May 2014 Letters

Climate change from global warming is arguably the biggest calamity the world is facing today.  Sadly, the current Coalition government in power refuses to acknowledge climate change as a danger to the world and the former government’s modest initiatives to combat climate change are being dismantled out of arrogance and ignorance.

There is a parallel with the climate change situation today and the collapse of the Tower of Babel project recounted in the Book of Genesis, 11:1-9.  We cannot take this story literally as written in the Bible, of course.  However we can put together the background to the Tower of Babel story from history.

The invention of brick-making, agriculture, animal husbandry, metallurgy and writing took place in Mesopotamia around that time; a technological revolution in human history similar to the industrial revolution that started in the Western world 300 years ago. This revolution completely changed the face of Mesopotamia. People became prosperous. Emigrants from other parts of the world with different languages and culture arrived in Mesopotamia to participate in the new found wealth and glory.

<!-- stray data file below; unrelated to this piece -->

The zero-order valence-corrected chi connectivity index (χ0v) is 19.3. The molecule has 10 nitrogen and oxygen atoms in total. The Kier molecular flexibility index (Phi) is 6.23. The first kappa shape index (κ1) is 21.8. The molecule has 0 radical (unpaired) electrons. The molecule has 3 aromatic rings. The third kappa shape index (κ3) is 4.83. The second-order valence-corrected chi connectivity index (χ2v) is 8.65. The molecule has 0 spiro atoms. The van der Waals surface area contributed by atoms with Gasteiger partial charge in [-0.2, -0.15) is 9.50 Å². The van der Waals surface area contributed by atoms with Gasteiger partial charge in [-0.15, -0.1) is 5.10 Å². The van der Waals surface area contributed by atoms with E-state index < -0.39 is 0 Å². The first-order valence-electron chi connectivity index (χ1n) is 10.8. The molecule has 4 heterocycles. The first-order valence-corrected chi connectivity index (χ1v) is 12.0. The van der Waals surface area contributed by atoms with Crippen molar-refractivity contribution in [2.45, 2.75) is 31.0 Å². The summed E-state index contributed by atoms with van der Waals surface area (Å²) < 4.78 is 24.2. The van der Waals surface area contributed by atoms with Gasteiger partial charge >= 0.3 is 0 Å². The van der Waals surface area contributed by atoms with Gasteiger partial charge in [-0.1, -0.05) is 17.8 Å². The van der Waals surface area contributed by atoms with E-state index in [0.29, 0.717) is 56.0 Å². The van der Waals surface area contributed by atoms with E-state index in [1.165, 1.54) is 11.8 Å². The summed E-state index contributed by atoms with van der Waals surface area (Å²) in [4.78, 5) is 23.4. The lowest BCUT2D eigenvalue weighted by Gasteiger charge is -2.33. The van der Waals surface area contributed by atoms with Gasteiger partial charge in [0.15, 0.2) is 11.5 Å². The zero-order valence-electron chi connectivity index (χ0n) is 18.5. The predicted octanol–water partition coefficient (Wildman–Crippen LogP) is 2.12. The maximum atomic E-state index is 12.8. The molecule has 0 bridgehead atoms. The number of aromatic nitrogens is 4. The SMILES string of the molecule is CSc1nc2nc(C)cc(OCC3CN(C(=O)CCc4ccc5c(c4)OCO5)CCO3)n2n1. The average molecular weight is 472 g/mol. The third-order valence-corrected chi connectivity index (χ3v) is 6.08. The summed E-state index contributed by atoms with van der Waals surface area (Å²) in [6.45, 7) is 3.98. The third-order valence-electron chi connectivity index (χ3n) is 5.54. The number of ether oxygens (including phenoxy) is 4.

Just like humankind today thinks that there is no limit to our technological power, the Mesopotamians thought there was no limit to the power of their technology. They decided to build a tower to reach the heavens and beyond.  We don’t know why the tower project collapsed; possibly diseases arising from overpopulation, or other reasons resulting from the technological revolution, or even a natural disaster.

Today we face a calamity as a consequence of greenhouse gases from burning the coal that has fuelled the industrial revolution. We have the power to overcome the approaching disaster, but the greed and arrogance of the ruling classes make it impossible to take remedial action.

Dr Bill Mathew
Parkville, VIC.

 

Having retired over a year ago and having done a bit of ‘catch up’ travelling. I find myself in the position of being able to read most of Crosslight.